A Pilgrim on the Gila  (1895) 
by Owen Wister
Extracted from Harper's magazine, vol91, 1895, pp. 837–864. Illustrated by Frederic Remington.




MIDWAY from Grant to Thomas comes Paymaster's Hill, not much after Cedar Springs and not long before you sight the valley where the Gila flows. This lonely piece of road must lie three thousand miles from Washington; but in the holiday journey that I made they are near together among the adventures of mind and body that overtook me. For as I turned southward, our capital was my first stopping-place, and it was here I gathered the expectations of Arizona with which I continued on my way.

Arizona was the unknown country I had chosen for my holiday, and I found them describing it in our National House of Representatives where I had strolled for sight-seeing, but staid to listen. The Democrats were hot to make the Territory a State, while the Republicans objected that the place had about it still too much of the raw frontier. The talk and replies of each party were not long in shaking off restraint, and in the sharp exchange of satire the Republicans were reminded that they had not thought Idaho and Wyoming unripe at a season when those Territories were rumored to be Republican. Arizona might be Democratic, hut neither cattle wars nor mine revolutions flourished there. Good order and prosperity prevailed. A member from Pennsylvania presently lost his temper, declaring that gigantic generalities about milk and honey and enlightenment would not avail to change his opinion. Arizona was well on to three times the size of New York, had a hundred and thirteen thousand square miles. Square miles of what? The desert of Sahara was twice as big as Arizona, and one of the largest misfortunes on the face of the earth. Arizona had sixty thousand inhabitants, not quite so many as the town of Troy. And what sort of people? He understood that cactus was Arizona's chief crop, stage-robbing her most active industry, and the Apache her leading citizen.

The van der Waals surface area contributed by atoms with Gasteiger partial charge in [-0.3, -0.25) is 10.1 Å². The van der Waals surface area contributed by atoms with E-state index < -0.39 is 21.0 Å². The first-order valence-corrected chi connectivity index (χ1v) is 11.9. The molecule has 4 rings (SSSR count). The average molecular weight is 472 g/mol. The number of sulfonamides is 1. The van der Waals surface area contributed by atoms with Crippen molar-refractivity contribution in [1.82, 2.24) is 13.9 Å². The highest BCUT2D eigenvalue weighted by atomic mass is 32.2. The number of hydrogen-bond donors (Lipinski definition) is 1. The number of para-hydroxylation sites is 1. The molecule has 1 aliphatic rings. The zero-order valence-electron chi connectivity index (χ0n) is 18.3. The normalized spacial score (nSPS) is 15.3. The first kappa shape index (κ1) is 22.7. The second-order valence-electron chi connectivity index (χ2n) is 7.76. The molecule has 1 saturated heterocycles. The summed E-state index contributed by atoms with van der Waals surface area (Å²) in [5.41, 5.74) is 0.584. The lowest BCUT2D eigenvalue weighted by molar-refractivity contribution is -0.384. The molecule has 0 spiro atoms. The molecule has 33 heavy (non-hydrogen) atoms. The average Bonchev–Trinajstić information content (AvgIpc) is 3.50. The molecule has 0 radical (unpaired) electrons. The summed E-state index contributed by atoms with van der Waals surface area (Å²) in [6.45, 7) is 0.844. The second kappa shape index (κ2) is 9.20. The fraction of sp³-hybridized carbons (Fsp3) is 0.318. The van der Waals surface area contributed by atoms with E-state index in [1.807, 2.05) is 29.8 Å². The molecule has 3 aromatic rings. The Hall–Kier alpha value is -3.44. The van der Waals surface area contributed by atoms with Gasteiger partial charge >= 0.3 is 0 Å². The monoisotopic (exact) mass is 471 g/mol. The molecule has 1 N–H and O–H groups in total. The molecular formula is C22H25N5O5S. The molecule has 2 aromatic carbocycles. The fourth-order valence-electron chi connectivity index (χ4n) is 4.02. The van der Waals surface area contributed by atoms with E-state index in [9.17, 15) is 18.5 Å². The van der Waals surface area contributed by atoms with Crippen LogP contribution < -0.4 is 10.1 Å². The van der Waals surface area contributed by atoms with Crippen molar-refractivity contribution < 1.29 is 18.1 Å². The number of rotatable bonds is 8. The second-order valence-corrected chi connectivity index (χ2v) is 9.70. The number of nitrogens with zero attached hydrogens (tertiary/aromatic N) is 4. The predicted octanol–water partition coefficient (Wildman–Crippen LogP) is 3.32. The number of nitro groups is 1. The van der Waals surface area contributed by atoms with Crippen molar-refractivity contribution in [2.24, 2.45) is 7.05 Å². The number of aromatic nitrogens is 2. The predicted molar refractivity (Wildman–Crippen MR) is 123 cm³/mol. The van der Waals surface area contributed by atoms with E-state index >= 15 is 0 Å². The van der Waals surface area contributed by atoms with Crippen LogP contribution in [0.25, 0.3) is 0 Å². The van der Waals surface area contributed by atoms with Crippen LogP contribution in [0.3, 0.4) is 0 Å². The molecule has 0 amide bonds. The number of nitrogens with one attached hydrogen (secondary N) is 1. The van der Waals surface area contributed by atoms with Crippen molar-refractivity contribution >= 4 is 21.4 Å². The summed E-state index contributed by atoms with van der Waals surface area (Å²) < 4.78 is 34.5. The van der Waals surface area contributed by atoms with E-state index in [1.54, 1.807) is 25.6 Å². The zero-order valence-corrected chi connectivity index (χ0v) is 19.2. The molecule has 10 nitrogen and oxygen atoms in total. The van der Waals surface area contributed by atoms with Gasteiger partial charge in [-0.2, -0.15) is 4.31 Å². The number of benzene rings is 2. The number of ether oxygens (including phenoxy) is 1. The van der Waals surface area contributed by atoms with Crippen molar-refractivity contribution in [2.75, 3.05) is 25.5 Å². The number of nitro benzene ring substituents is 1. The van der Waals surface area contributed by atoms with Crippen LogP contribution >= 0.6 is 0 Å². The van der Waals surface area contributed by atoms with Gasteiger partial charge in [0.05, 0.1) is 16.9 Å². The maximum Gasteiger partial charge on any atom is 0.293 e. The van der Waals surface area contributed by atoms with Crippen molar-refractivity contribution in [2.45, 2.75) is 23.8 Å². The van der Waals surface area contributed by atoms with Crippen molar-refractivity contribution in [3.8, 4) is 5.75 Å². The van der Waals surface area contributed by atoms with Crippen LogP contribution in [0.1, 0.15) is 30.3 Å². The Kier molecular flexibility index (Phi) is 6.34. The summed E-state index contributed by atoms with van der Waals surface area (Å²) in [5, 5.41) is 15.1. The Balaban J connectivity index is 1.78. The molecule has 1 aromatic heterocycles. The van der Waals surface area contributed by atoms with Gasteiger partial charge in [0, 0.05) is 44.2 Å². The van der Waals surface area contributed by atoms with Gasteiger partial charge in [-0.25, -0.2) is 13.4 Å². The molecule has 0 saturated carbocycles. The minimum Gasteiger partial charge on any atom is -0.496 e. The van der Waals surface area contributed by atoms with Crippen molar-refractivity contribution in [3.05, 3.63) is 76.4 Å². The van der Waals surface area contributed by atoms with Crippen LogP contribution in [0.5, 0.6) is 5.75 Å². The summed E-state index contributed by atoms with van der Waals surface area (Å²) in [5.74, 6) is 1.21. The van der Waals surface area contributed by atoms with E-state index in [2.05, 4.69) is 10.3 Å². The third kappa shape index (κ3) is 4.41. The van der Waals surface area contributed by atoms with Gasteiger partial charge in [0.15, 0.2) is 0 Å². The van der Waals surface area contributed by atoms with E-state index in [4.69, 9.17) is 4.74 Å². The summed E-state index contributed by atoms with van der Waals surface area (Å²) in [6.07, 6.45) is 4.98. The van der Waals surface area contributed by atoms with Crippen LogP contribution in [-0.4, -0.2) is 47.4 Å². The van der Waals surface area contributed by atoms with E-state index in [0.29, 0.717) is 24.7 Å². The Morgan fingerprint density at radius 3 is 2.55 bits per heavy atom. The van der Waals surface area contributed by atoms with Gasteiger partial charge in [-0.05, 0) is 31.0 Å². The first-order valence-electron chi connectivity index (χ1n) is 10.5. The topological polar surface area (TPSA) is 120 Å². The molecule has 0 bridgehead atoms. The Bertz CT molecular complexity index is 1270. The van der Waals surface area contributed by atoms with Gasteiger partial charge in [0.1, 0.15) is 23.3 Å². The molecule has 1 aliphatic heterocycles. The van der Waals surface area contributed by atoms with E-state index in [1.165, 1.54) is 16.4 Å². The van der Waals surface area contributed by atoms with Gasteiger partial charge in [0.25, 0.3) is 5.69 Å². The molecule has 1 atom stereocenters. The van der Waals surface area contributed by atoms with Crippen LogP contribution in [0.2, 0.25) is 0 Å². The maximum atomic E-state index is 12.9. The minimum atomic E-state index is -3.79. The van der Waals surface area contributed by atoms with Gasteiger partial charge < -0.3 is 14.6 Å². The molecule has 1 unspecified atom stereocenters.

And then the Boy Orator of the Rio Grande took his good chance. I forgot his sallow face and black unpleasant hair, and even his single gesture—that straining lift of one hand above the shoulder during the suspense of a sentence and that cracking it down into the other at the full stop, endless as a pile-driver. His facts wiped any trick of manner from my notice. Indians? Stage-robbers? Cactus? Yes. He would add famine, drought, impotent law, daily murder; he could add much more, but it was all told in Mr. Pumpelly's hook, true as life, thirty years ago—doubtless the latest news in Pennsylvania! Had this report discouraged the gentleman from visiting Arizona? Why, he could go there today in a Pullman car by two great roads, and eat his three meals in security. But Eastern statesmen were too often content with knowing their particular corner of our map while a continent of ignorance lay in their minds.

At this stroke applause sounded beside me, and turning, I had my first sight of the yellow duster. The bulky man that wore it shrewdly and smilingly watched the orator, who now dwelt upon the rapid benefits of the railways, the excellent men and things they brought to Arizona, the leap into civilization that the Territory had taken. " Let Pennsylvania see those blossoming fields for herself," said he; "those boundless contiguities of shade." And a sort of cluck went off down inside my neighbor's throat, while the speaker with rising heat gave us the tonnage of plums exported from the Territory during the past fiscal year. Wool followed.

"Sock it to 'em, Limber Jim!" murmured the man in the duster, and executed a sort of step. He was plainly a personal acquaintance of the speaker's.

Figures never stick by me, nor can I quote accurately the catalogue of statistic abundance now recited in the House of Representatives; but as wheat, corn, peaches, apricots, oranges, raisins, spices, the rose, and the jasmine flowered in the Boy Orator's eloquence, the genial antics of my neighbor increased until he broke into delighted mutterings, such as "He's a stud-horse," and "Give 'em the kybosh," and many more that have escaped my memory. But the Boy Orator's peroration I am glad to remember, for his fervid convictions lifted him into the domain of metaphor and cadence; and though to be sure I made due allowance for enthusiasm, his picture of Arizona remained vivid with me, and I should have voted to make the Territory a State that very day.